Kreative Kue 158

Kreative Kue 157 asked for submissions based on this photograph:

My thanks to John W Howell, author of the John Cannon trilogy of My GRL, His Revenge, Our Justice and Circumstances of Childhood, and who blogs at Fiction Favorites, who sent:

The Market by John W. Howell © 2017

“Why are you on top of that box?”

“Are you kidding? Do you know how many shoplifters are out there?”

“What good does it do to stand up there?”

“I can look over the crowd and spot them before they can rob us.”

“Sounds good in theory. How is it working so far?”

“Right now there is a pickpocket checking out a guy’s wallet.”


“See that’s the problem with you a slouched in that chair. You can’t see anything. He’s over to the left. he looks like a shark ready to have a meal.”

“That guy in the olive colored jacket?”

“Yes, the one with the mustache.”

“That is a police officer, you idiot.”

“He sure doesn’t look like one.”

“He is undercover looking for thieves.”

“I guess you have to look like one to catch one.”

“Yeah, he is even carrying a baby so as not to stand out. Now come down from there before you hurt yourself.”

“Where would you get a baby?”

“Are you serious.? Quit with the questions and get down.”

“Wait there is a guy with a backpack.”

“All the way across the aisle. I don’t think he is a threat.”

“By the way. Do you see that set of stairs on top of Omar’s tent over there.”

“I see them. So what?”

“I think I’m going to ask Omar if I can borrow them.”

“What for?”

“To make it easier to climb up on my box.”

“You and that box ought to run away with each other. You know that?”

My effort was:

Navigating the crowd

“What’s the occasion?”

“Occasion? Why would there be an occasion?”

“All these people.”

“It’s the market.”

“I can see it’s a market, but that doesn’t explain why so many people.”

“It’s a popular market.”

“Yes, but are the people here because there’s a market on, or is the market here because there are a lot of people?”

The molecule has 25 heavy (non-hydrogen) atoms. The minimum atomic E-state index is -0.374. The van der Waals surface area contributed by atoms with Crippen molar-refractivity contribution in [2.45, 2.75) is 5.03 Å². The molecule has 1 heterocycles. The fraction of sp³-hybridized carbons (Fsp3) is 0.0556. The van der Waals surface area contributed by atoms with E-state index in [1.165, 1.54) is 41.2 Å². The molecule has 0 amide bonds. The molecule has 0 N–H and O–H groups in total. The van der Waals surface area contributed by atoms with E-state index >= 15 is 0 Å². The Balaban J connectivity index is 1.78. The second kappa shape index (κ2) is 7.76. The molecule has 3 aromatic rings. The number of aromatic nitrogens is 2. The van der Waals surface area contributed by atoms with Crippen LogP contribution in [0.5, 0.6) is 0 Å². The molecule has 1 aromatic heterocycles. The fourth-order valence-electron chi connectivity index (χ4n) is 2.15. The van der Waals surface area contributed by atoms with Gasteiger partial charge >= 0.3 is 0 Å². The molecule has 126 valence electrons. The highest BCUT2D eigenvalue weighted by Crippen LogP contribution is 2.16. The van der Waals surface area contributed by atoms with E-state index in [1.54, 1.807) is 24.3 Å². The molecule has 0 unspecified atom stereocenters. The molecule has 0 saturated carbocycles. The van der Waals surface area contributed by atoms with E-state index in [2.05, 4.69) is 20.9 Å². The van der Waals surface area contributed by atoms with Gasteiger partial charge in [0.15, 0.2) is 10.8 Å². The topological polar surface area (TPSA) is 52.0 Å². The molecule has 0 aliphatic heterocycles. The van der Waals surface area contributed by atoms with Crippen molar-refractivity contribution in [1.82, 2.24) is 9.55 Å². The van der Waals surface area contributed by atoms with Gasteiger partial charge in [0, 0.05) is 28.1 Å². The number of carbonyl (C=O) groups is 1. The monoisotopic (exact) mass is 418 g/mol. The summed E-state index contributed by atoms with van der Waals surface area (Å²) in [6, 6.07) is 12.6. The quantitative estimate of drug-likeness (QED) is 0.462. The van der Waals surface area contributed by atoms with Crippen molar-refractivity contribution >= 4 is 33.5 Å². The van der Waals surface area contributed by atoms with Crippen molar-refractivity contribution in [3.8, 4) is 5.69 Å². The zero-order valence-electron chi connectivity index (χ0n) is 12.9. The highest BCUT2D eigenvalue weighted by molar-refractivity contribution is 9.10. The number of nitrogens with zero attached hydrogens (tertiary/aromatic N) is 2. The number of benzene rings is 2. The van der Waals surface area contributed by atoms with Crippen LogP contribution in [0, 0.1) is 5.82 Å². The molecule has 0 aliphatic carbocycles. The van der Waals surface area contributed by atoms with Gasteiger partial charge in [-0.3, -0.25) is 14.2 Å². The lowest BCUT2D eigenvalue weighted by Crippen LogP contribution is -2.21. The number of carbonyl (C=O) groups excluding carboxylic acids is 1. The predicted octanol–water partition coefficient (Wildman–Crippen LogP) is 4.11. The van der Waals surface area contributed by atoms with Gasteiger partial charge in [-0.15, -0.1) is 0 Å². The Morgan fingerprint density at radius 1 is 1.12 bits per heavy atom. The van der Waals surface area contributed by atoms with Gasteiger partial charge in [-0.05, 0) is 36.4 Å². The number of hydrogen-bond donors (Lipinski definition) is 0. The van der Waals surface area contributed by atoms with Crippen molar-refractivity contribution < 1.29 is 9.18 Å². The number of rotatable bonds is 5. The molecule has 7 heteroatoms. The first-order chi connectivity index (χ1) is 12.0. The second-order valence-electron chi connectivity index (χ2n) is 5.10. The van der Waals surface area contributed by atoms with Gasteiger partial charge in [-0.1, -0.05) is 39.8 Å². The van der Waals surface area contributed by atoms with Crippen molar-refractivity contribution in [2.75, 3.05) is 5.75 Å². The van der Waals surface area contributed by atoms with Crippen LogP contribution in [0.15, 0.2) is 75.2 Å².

“That’s a very deep question.”

“But does it have a deep answer?”

“I think I see what you’re getting at. Kind of analogous to all manner of chicken-and-egg situations, isn’t it?”


“Yeah. Like is the human population so large because it’s successful, or is it successful because it’s so large?”


“Yeah, yeah. You really got me started now. Okay, try this. Fashion. Driven by or driving consumer needs?”

“I don’t know what you’ve been smoking, pal, but can I have a draw?”

“Ah, I see what you’re saying. Do I think like this because I’m on the weed, or am I on the weed because I think like this?”

“Yeah. Are you an idiot because you’re talking garbage, or are you talking garbage because you’re an idiot?”

“You see? You’re beginning to get it.”

“Okay, professor. Now apply your indescribably large brain to this little conundrum. We are here, at this end of the crowd, a crowd which must contain—”

“More people than turned up for Trump’s inauguration?”

“Very probably, a lot anyway. Now. Here’s the thing. At the other end of this crowd—”

“Assuming there is another end and it doesn’t go on forever.”

“Assuming that, at its other end, is what?”

“I get the feeling you’re going to suggest it’s somewhere we need to be.”

“Yes and no. Yes, we need to be there, but no, it isn’t our destination.”

“If it’s not our destination, why do we need to be there?”

“On the face of it, a very good question. Tell me, when you leave for work in the morning, where do you go?”

“To work, of course.”


“Well, no. I go to the bus stop to catch a… I see what you’re saying. THere’s a bus stop at the end of this crowd.”

“Not exactly. It’s a subway station. That’s where we catch the train to take us to where we want to be.”

“Isn’t there an easier way?”


“So your conundrum is…”

“How in the name of all that’s sacred do we get through this crowd in time to catch our train?”

“What if I yell FIRE?”

“Someone might.”



“That would scatter the crowd, though, wouldn’t it?”

“A farmer from distant Darjeeling, woke up with a very strange feeling; his feet felt quite sore when he stood on the floor, but his slippers were stuck to the ceiling.”

“And the relevance of that is?”

“Nothing. Don’t you ever get the urge to just make up a limerick?”

“Never have yet, but that bloke in front with the kid seems to think you’re quite weird. Look how he’s moving away…”

“Maybe that’s it. Follow me; I’ll recite limericks as we head to the station, and people will step back in disbelief, just like the guy with the kid did.”

“How will that help anybody?”

“Don’t you see? They’ll clear a path for us to get to where we’re going. And all I have to do is—”

“Talk rubbish. Which, in fairness…”


On to this week’s challenge: Using this photo as inspiration, write a short story, flash fiction, scene, poem; anything, really; even just a caption for the photograph. Either put it (or a link to it) in a comment or email it to me at before 6pm next Sunday (if you aren’t sure what the time is where I live, this link will tell you). If you post it on your own blog or site, a link to this page would be appreciated, but please do also mention it in a comment here – pingbacks don’t often work.

Go on. You know you want to. Let your creativity and imagination soar. I shall display the entries, with links to your own blog or web site, next Monday.


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